Apple's Legal Standoff With the FBI Makes Privacy Fanaticism a Marketing Tool
Tim Cook’s new marketing strategy is to make Apple to privacy rights what the NRA is to gun rights.
The NRA’s decades of advocacy protected the Second Amendment right of Syed Rizwan Farook to legitimately purchase the arsenal he and his wife used to kill 14 and wound 22 in San Bernardino. Apple’s new job is keeping the people investigating the case and looking for hints of future attacks from reading what’s in Farook’s sacrosanct iPhone 5C.
Cook’s absolutism on the right to iPhone privacy means he and Wayne LaPierre, CEO of the NRA, face similar messaging challenges. LaPierre must rationalize the legal sale of military grade weaponry and munitions to everyone, including the occasional terrorist and person hearing voices. Cook now must explain why protecting Apple customers from getting their credit card accounts hacked requires smartphones give absolute anonymity to conspirators, even when they are dead, and the legal owner of the phone, Farook’s employer, has given permission for its search.
The two CEOs meet the challenge adroitly with wildly inflamed language about rights and the slippery slope to losing those rights. In the NRA worldview, owning as many guns and as much ammunition as your credit limit affords is protected by the Second Amendment. Anything less is a fatal compromise of our Constitutional rights with dire consequences for all our freedom.
In the Apple worldview, if law enforcement can persuade a judge there is probable cause for a search warrant for the contents of an iPhone possessed by somebody like Farook, the ability to open the phone is the “software equivalent of cancer.’’ Apple sees helping the cops with a search warrant for a criminal suspect’s iPhone as the moral equivalent of assisting with waterboarding. It only requires three, maybe four deep breathes to realize it is the moral equivalent of a landlord giving detectives the key to the suspect’s apartment.
Maybe Cook went to Burning Man and didn’t drink enough water because his corporate-self aggrandizement is delusional. To understand what is going on here, the single most useful reading anybody can do is the federal court order requiring Apple to assist the FBI with a search warrant for Farook’s iPhone.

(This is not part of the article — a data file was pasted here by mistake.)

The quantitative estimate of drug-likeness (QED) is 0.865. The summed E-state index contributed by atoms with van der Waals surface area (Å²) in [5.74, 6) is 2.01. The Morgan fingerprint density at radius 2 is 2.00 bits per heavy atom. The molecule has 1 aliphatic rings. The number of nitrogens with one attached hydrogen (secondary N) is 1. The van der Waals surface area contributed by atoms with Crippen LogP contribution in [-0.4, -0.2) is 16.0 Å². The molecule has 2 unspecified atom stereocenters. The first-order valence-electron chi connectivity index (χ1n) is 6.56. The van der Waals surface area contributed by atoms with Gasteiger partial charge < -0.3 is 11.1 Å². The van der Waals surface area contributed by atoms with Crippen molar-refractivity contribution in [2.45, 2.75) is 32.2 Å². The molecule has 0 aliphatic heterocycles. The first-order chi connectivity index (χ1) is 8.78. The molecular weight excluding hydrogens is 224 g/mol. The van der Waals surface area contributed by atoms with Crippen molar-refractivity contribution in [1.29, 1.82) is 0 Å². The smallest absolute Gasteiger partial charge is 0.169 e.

The order is exquisitely granular in only mandating Apple help investigators get inside Farook’s phone, as Apple did in previous criminal investigations involving earlier versions of iPhones. Apple argues, in essence, that since that ability no longer exists, whatever it reinvented to accomplish that could become universally available and then nobody is safe.
Meanwhile, Apple encourages you to put all your data on iCloud where it is sort of like a child playing unsupervised in the park. Probably safe, but you never know.
Apple’s hyperbolic Message to Our Customers came within one word of the truth when it stated, “They have asked us to build a backdoor to the iPhone.’’ In the first place, cops with a warrant don’t need a backdoor -- they are authorized to break down the front door -- but in any case Apple would have landed much closer to the truth if they’d written “They have asked us to build a backdoor to this iPhone.’’
The message to Apple customers bizarrely warns “Compromising the security of our personal information can ultimately put our personal safety at risk.’’
Let’s ponder that for a second. The two people the FBI is investigating aren’t hackers -- they are terrorists who opened fire with AR-15s on cowering innocents. Now Apple contends they must thwart the search warrant for Farook’s iPhone because, in the long run, that avoids putting our personal safety to risk?
Much of the coverage of Apple’s legal position paints Cook as a brave defender of civil liberties, which reveals much about the cocoon of the Silicon Valley C-suite and the wildly distorted measures of what qualifies as a threat and what stands as heroism to people who live their lives inside their smartphones.
Cook is no hero, and not just because of his insufferable self-righteousness and consummate solipsism. The judge who issued the order to Apple helpfully allowed that “to the extent Apple believes that compliance with this Order would be unreasonably burdensome, it may make application to this Court for relief within five business days.’’
A federal judge allowed Apple to file an appeal, and it did. Cook is not particularly brave in the sense of risking anything. He is just an executive with a genius for marketing and branding who is shrewdly using his unlimited budget for lawyers to excite the true believers. By contrast, Edward Snowden lives in exile and faces prison in his homeland for exposing real government excesses in the aftermath of 9/11.
Mark Zuckerberg and Jack Dorsey, CEOs of Facebook and Twitter respectively, have been directly threatened by ISIS over blocked accounts terrorists used to recruit to potential suicide bombers in much the same way child molesters hunt emotionally vulnerable kids. Apple and Cook are likelier to have ISIS name an oasis in the caliphate after them.
Apple has vowed to take their case as far in the courts as they can, including the Supreme Court, which might have nine sitting judges. Maybe not. There have been no vows about Cook going to jail defying any court orders when Apple loses and is ordered to give, or build, the key investigators need to serve a legitimate search warrant.
The NRA has succeeded in securing a constitutionally protected weapons market where terrorists and homicidal maniacs can shop indistinguishable from sane citizens. Neither the courts nor the Congress is going to allow Apple or anybody else to manufacture the smartphone equivalent of an assault rifle where our enemies can invisibly conspire against civilization. The only praise Tim Cook and Apple deserve is for starting the legal fight that will make that clear.